What are you looking for for the 1970 version?

I wanted to know what was different in the 1970 NO compared to the 1975 NO.

If I remember correctly, the NO readings are on a 3yr cycle so it wouldn’t be too beneficial to buy a hand missal for the NO. Especially since they have the widely-available disposable missallette now too.

That’s true. Either they sell the Missals in 3 separate books for year A, B and C; or else that would be one really huge cumbersome book.:smiley:

Actually, I have two. One was my “little St. Joseph’s” which I received when I made my first Communion in 1958 (which was a smaller version of the Missal) and my 1962 which I received when I was Confirmed in March of 1963.

lak - even though the Mass is in English, Missals had prayers and devotions printed in them which are not printed in the missalettes. And besides, I always follow along with the readings.

Woah! DW has a copy of the St. Joseph’s Missal from 1966!

Here is the Ordinary of the Mass:

" While the priest recites the Prayers at the foot of the Altar with the misisters or server, the people usually recite or sing the Introit Antiphon and/or an Entrance hymn. (They may also recite the server’s parts)."

Latin: Introibo ad alatre Dei.

This was immediately followed by the Confiteor (again, in Latin).

[So the TLM prayers at the foot of the altar had already been abbreviated].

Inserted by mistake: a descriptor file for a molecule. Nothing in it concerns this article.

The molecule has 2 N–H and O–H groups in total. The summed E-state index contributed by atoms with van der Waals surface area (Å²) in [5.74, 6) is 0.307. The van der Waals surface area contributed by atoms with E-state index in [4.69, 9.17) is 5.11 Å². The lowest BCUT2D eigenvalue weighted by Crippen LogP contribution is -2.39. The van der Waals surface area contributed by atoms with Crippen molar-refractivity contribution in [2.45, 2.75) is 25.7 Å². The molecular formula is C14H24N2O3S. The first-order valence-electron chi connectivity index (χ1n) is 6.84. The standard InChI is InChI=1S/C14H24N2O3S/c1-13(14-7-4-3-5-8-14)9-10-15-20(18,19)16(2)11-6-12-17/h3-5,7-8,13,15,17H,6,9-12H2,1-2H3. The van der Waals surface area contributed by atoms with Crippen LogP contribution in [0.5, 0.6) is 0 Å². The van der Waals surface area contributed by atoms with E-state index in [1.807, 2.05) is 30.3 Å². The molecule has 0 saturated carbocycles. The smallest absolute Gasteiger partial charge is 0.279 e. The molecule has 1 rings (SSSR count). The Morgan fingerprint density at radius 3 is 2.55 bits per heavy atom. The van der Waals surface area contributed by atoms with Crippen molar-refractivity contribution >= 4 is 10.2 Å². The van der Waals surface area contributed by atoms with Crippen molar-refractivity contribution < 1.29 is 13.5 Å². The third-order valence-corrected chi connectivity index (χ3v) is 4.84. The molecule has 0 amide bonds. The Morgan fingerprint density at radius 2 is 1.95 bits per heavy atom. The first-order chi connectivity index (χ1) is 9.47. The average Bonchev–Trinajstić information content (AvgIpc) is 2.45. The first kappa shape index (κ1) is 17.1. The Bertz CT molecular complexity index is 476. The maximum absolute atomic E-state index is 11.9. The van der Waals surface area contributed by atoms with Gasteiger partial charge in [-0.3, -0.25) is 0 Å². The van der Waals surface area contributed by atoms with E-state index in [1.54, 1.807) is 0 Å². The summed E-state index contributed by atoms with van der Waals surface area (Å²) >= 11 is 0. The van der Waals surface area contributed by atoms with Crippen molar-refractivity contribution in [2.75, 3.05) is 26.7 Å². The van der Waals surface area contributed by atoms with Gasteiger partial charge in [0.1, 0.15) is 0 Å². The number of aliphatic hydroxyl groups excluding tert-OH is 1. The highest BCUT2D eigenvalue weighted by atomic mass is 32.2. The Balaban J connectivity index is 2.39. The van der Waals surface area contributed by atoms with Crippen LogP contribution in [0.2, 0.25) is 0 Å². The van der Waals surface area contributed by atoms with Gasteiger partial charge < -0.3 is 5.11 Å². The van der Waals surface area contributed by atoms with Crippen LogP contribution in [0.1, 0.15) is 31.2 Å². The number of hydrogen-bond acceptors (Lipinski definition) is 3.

Petition for the remission of sins in Latin.

Introit - Kyrie X 3 as per the TLM.

Gloria - In Latin. English translation of Gloria in Missal far different from the Gloria of today.

Prayer - in Latin.

Epistle - in English. No communal acclamation. Server: Latin. Deo gratias.

Gradual - Priest: Lavaba me.

Gospel Acclamation: - Latin
After the Gospel. No communal acclamation. Server: Laus tibi, Christe. (not exactly Praise to you Lord Jesus Christ is it).

Missal - “Sermon or Homily”.

Creed - Latin. Again, a vastly different translation from the Latin then we use today.

Prayer of the Faithful:- Latin.

Offertory prayers - English.

Orate Fratres - Latin. English translation in Missal different from what we use today.

Preface - Latin. English responses different from today.

Sanctus - Latin. English translation different from today.

Canon- TLM Latin. (No Eucharistic acclamation)

(No great acclamation)

Pater Noster - Latin

No sign of peace. “At the breaking of the Host” Per omnia saecula saeculorum - Amen. Pax Domini sit semper vobiscum - People Et cum spiritu tuo.

Agnus Dei - Latin.``

Communion of the Priest- Latin.

Communion of the Faithful - Latin.

People (3 times) Domine, non sum dignus ut intres sub tectum mem sed tantum dic verbo, et sanabiture anima mea.

Ablutions - Latin.

Communion antiphon (This is gone in the NO)

Prayer after Communion - Latin.

Dismissal - Latin.

Ite, missa est. Deo gratias.

No Last Gospel no prayer to St. Michael. No prayer for the conversion of Russia.

The Mass in 1966 folks…immediately after V II.

I almost prefer a Novus Ordo (albeit in Latin, with all the tradition and reverance of the TLM) to this!